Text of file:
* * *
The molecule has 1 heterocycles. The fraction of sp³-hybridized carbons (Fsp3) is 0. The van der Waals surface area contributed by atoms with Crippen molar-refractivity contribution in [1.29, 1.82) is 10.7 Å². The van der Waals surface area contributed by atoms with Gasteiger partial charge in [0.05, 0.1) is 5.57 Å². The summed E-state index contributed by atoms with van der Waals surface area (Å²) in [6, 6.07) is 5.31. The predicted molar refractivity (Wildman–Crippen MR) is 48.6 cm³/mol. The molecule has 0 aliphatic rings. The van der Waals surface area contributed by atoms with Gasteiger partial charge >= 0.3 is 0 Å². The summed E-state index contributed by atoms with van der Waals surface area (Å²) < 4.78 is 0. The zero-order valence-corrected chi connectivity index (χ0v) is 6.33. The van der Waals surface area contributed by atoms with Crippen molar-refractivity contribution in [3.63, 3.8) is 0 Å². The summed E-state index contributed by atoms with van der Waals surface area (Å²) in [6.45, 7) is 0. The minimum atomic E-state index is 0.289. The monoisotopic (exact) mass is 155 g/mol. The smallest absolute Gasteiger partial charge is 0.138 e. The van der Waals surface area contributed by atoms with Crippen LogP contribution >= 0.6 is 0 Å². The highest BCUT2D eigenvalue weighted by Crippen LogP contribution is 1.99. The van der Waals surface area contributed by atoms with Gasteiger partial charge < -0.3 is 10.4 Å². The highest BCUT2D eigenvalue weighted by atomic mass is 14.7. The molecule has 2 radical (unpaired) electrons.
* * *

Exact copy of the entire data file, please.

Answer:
The molecule has 1 heterocycles. The fraction of sp³-hybridized carbons (Fsp3) is 0. The van der Waals surface area contributed by atoms with Crippen molar-refractivity contribution in [1.29, 1.82) is 10.7 Å². The van der Waals surface area contributed by atoms with Gasteiger partial charge in [0.05, 0.1) is 5.57 Å². The summed E-state index contributed by atoms with van der Waals surface area (Å²) in [6, 6.07) is 5.31. The predicted molar refractivity (Wildman–Crippen MR) is 48.6 cm³/mol. The molecule has 0 aliphatic rings. The van der Waals surface area contributed by atoms with Gasteiger partial charge >= 0.3 is 0 Å². The summed E-state index contributed by atoms with van der Waals surface area (Å²) < 4.78 is 0. The zero-order valence-corrected chi connectivity index (χ0v) is 6.33. The van der Waals surface area contributed by atoms with Crippen molar-refractivity contribution in [3.63, 3.8) is 0 Å². The summed E-state index contributed by atoms with van der Waals surface area (Å²) in [6.45, 7) is 0. The minimum atomic E-state index is 0.289. The monoisotopic (exact) mass is 155 g/mol. The smallest absolute Gasteiger partial charge is 0.138 e. The van der Waals surface area contributed by atoms with Crippen LogP contribution >= 0.6 is 0 Å². The highest BCUT2D eigenvalue weighted by Crippen LogP contribution is 1.99. The van der Waals surface area contributed by atoms with Gasteiger partial charge < -0.3 is 10.4 Å². The highest BCUT2D eigenvalue weighted by atomic mass is 14.7. The molecule has 2 radical (unpaired) electrons.